If RSA is to create a public-private key pair and encryption is performed on plain test P to create ciphertext C, given P and C could Shor's algorithm be used to find either of the public and private keys? You have both the plain text and cipher text but neither of the keys.

The fact that it seems pointless to use RSA if both the public and private keys are secret has come up a few times now so let me explain. I would like to use RSA because it has the property that if plain text P is encrypted with key K1 and the result is encrypted with key K2, assuming K1 and K2 have the same modulus base, this will produce the same ciphertext as encrypting P with K2 then K1.

If there is another more secure encryption scheme that has this property then I would be very interested in knowing about it. Otherwise, I will need to use RSA which is why I am asking about RSA's strength against quantum computers.

Also, the module base would be publicly known as well. The only secret information would be the exponents in the key pair.


It has been asked what the value of key commutativity is. It allows one party to encrypt a secret text P (known only to party A) with the secret key K of another part (known only to party B). This is how:

let P = plain text (known only to party Alice)
let C = ciphertext (known only to party Alice)
let K = key (known only to party Bob)
let U = intermediate key (known only to party Alice)

Alice encrypts P with U and sends it to Bob. Bob encrypts this with K and sends this back to Alice. A removes the initial encryption (using U's decrypting pair) getting C.

C is the same as if P were encrypted with K without the involvement of the intermediate key because the keys commute.


enter image description here

Alice and Bob can only see things that are on their "side" (both the keys and the texts). the wall of equal signs represents this separation. the arrows represent text being transferred from one place to another and the keys intersecting the arrows represent encryption of the text traveling through them. I hope this is a clear explanation of this process. I'm not familiar with any traditional way of drawing these sorts of schematics. I someone could direct me to some information on how to draw one I would be happy to learn it and rewrite my schematic in that format.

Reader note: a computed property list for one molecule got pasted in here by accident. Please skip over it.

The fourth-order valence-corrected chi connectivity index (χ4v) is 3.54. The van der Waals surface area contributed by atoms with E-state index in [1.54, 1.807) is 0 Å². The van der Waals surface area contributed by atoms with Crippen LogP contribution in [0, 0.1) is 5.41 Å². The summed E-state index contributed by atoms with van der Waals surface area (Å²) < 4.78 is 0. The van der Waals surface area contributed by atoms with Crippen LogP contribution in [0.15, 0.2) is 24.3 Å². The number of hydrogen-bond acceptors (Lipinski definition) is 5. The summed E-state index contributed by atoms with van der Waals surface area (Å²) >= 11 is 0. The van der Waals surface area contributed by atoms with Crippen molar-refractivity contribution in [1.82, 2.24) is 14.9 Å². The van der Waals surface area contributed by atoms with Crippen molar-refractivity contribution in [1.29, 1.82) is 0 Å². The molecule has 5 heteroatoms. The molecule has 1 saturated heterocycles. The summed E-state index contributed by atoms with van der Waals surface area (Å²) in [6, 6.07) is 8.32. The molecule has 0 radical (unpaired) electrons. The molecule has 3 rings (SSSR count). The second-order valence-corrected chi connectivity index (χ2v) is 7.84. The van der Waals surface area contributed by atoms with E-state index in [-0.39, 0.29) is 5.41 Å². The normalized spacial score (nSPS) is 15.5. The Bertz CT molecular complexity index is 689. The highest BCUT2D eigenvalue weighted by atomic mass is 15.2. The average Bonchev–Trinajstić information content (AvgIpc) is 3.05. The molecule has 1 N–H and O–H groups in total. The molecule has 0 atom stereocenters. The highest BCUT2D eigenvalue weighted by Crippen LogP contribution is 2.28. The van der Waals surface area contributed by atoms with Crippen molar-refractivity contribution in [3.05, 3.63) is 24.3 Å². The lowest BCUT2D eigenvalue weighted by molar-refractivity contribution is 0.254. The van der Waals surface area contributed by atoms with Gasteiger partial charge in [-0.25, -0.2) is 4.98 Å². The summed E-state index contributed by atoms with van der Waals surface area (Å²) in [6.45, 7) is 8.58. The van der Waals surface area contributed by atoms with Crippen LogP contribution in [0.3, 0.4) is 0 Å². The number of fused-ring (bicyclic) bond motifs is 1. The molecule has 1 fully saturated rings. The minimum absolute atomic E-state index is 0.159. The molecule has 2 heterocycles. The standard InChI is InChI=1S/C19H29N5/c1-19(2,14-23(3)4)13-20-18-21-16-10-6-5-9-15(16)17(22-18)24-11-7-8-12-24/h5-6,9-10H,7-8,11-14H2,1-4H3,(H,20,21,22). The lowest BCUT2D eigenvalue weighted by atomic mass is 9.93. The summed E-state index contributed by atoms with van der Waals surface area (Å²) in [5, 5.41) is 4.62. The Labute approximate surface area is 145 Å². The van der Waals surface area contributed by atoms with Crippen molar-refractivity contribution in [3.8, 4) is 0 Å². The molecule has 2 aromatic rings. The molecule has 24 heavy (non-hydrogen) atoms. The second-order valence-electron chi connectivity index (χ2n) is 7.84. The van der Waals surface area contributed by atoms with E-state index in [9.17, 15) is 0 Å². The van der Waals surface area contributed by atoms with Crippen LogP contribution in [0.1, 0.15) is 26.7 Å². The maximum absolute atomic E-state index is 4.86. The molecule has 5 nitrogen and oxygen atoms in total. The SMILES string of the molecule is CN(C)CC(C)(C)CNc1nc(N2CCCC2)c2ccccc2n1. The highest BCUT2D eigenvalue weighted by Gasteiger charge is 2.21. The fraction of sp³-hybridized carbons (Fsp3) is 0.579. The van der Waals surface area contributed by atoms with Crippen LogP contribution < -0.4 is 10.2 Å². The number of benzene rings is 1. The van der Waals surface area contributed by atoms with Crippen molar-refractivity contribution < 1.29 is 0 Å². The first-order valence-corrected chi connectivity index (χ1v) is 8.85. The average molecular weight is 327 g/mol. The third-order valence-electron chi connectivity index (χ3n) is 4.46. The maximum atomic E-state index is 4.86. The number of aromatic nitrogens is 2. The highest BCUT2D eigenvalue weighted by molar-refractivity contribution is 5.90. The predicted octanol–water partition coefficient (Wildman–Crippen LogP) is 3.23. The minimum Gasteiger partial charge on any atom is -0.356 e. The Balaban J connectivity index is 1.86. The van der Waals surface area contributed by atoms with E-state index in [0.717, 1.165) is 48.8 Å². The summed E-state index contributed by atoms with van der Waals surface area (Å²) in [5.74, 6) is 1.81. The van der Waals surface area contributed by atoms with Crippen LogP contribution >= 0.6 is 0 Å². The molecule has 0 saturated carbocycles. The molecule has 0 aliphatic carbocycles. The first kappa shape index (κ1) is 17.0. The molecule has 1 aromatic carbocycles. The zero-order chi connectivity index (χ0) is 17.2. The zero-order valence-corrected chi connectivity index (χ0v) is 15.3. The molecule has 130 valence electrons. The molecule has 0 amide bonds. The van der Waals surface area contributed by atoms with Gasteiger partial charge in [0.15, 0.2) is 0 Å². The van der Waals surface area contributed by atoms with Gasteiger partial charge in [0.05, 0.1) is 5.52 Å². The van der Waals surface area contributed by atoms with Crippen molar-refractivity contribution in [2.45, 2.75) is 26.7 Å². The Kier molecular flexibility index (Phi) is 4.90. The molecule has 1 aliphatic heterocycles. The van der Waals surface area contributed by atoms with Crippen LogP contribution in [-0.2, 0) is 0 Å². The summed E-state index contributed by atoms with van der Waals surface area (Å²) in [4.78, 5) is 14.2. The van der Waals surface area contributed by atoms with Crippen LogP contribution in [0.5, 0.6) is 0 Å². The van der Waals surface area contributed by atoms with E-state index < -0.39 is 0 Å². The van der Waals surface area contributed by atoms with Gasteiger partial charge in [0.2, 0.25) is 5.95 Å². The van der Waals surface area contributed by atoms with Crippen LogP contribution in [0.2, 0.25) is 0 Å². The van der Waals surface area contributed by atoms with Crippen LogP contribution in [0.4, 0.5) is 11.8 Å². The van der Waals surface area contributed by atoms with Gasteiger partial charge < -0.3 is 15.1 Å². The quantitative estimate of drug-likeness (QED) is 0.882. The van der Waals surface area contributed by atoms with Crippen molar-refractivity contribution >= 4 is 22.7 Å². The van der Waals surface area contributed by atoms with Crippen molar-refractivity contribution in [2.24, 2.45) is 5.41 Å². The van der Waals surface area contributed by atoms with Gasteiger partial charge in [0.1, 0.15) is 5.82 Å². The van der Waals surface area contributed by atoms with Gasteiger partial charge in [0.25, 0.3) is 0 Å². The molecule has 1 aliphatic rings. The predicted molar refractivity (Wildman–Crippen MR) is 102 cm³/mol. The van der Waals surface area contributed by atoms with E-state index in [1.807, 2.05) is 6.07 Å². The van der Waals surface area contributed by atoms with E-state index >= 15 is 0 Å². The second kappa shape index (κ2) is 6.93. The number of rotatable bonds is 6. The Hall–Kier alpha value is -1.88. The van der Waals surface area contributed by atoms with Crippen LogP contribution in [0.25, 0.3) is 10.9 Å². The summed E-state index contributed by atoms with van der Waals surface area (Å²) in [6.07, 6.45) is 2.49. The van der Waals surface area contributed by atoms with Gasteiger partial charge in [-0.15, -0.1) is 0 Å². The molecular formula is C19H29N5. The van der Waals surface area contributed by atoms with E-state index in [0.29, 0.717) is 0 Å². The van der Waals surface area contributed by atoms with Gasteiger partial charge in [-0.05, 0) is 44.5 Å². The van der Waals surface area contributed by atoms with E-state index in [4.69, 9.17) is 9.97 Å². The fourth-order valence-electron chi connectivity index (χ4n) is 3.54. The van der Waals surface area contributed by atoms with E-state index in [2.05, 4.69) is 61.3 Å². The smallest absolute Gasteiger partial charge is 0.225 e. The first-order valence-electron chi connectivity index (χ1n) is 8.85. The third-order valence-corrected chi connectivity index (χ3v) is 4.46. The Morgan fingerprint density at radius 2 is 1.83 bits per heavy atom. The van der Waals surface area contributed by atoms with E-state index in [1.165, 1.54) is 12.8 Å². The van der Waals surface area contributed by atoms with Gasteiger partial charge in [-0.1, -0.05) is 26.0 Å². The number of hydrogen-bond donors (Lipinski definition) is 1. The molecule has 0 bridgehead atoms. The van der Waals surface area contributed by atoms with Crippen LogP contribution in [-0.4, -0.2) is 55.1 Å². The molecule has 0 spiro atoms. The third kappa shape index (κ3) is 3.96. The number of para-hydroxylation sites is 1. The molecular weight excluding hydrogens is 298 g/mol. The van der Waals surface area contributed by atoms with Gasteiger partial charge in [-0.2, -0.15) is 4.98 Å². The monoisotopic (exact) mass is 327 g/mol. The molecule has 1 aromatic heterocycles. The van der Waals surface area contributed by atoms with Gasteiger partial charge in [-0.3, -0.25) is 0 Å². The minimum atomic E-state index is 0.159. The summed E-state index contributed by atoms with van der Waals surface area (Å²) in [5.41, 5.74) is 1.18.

• $\begingroup$ Comments are not for extended discussion; this conversation has been moved to chat. $\endgroup$
    – e-sushi
    Commented Jun 17, 2016 at 10:27

1 Answer 1


Actually, if RSA is being used in a deterministic way (and the public exponent $e$ is relatively small), someone could recover the value $N$.

We know that $P^e = C \bmod N$; that's equivalent to $P^e - C = kN$ for some integer $k$; if $e$ is small, then Shor's algorithm might be able to factor $P^e - C$; allowing you to recover $N$. Alternatively, if you have two plaintexts/ciphertexts from the same key, then all you need to do is $\gcd(P_1^e - C_1, P_2^e - C_2)$, which can be done on a conventional computer.

Now, for public key encryption, we never use determanistic encryption. However, for generating signatures, we sometimes do; this might actually be applicable there.

I would also second Maarten's comment that if you really intend to keep the public key secret, then there are symmetric algorithms that are far more practical (not to mention Quantum-Resistant).

  • 2
    $\begingroup$ Note (to anybody interested): $P^e-C$ will likely be much larger than the actual public key and would require a much larger quantum computer to be factored, so there may be a time period where we can factor 2048-bit numbers but not encryptions with $e=F_4=65537$ which would have $65537\times 2048=134219776$ bits. $\endgroup$
    – SEJPM
    Commented Jun 11, 2016 at 20:50
  • $\begingroup$ The reason why I want to use RSA, even though both private and public keys are secret, is because of a property I think RSA has, that being that order does not matter in RSA encryption. I am going to post anther question about this but my 40 minute time limit is still making me wait $\endgroup$
    – Mathew
    Commented Jun 11, 2016 at 20:57
  • $\begingroup$ just to clarify, what I mean by this is that if you encrypt plain text P with key K1 and then key K2 you should get the same cipher text as if you were to encrypt P with K2 then K1. I think this property should be true for RSA because encrypting with RSA (if I understand correctly) is just raising the plain text to an exponent. order does not matter for exponents so it shouldn't matter for RSA either $\endgroup$
    – Mathew
    Commented Jun 11, 2016 at 21:00
  • $\begingroup$ @mathew: actually, that doesn't work with RSA unless K1 and K2 share the same modulus. $\endgroup$
    – poncho
    Commented Jun 11, 2016 at 21:02
  • $\begingroup$ sorry, forgot to mention that, yes I would be using the same modulus $\endgroup$
    – Mathew
    Commented Jun 11, 2016 at 21:03

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